Sharon Creech Author Study
- Grades: 3–5, 6–8
Use this author study to explore the wonderful writing of Newbery Medal-winning author Sharon Creech.
Start your author study by reading a short biography of Sharon Creech and reading her books. Then use the activities and lessons below to teach literary elements such as character, plot and theme. For more information about Creech and her books, including more teaching guides, visit Sharon Creech's Web site.
One of the best ways to "meet an author" is through his or her books. As students read the books or listen to them on tape, encourage them to note the different genres that an author works in.
Suggested classroom discussion questions for Sharon Creech's Newbery Honor book,The Wanderer.
The author Sharon Creech was interviewed by Scholastic students.
In the book, Teaching With Favorite Newbery Books, author (and teacher) Lori Licciardo-Musso has developed a variety of creative curriculum ideas to be used concurrently with 25 Newbery Award-winning books.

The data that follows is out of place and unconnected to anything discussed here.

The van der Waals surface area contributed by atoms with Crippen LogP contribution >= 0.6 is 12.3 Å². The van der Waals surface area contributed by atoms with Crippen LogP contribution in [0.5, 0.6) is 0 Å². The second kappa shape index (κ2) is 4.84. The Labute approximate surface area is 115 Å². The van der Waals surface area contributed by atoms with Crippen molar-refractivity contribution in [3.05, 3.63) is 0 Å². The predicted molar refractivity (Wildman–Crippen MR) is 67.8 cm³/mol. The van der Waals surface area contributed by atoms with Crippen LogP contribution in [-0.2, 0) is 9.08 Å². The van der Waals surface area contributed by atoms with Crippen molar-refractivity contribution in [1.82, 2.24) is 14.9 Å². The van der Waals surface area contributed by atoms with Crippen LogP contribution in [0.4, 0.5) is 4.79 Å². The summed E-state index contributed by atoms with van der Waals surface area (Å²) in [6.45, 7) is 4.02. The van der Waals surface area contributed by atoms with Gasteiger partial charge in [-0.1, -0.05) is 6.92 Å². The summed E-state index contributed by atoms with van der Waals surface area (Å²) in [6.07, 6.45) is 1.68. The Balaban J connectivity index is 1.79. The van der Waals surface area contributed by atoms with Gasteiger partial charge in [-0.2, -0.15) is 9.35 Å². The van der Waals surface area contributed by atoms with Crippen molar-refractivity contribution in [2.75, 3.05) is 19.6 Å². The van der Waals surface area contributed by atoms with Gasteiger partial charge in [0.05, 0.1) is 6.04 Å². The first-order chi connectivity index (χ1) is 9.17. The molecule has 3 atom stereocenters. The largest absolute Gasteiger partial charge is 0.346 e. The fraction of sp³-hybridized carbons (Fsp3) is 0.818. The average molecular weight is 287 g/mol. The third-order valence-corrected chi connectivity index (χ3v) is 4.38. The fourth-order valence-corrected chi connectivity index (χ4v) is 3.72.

Discussion Guide for Sharon Creech's "Absolutely Normal Chaos."
Extension Activity for Sharon Creech's "Absolutely Normal Chaos."
Twelve-year-old Rosie and her best friend, Bailey, are upset with each other. With the help of Rosie's Granny Torrelli, the two overcome their differences as they help Granny in the kitchen.
In this novel told though a series of poems, Annie begins to experience changes: the birth of her baby brother, her friend Max's decision to join the track team, and her grandfather's memory loss.
Jack hates poetry. Only girls write it and every time he tries to, his brain feels empty. But his teacher, Ms. Stretchberry, won't stop giving her class poetry assignments and Jack can't avoid them.
Jack hates poetry. Only girls write it and every time he tries to, his brain feels empty. But his teacher, Ms. Stretchberry, won't stop giving her class poetry assignments and Jack can't avoid them. But then something amazing happens.
Dallas and Florida have been dubbed the trouble twins. They have been shuffled between foster families and orphanages all their lives, longing only for a loving place to call home.
On a long car trip from Ohio to Idaho, 13-year-old Salamanca Tree Hiddle tells her grandparents about her friend Phoebe, who is coping with the disappearance of her mother.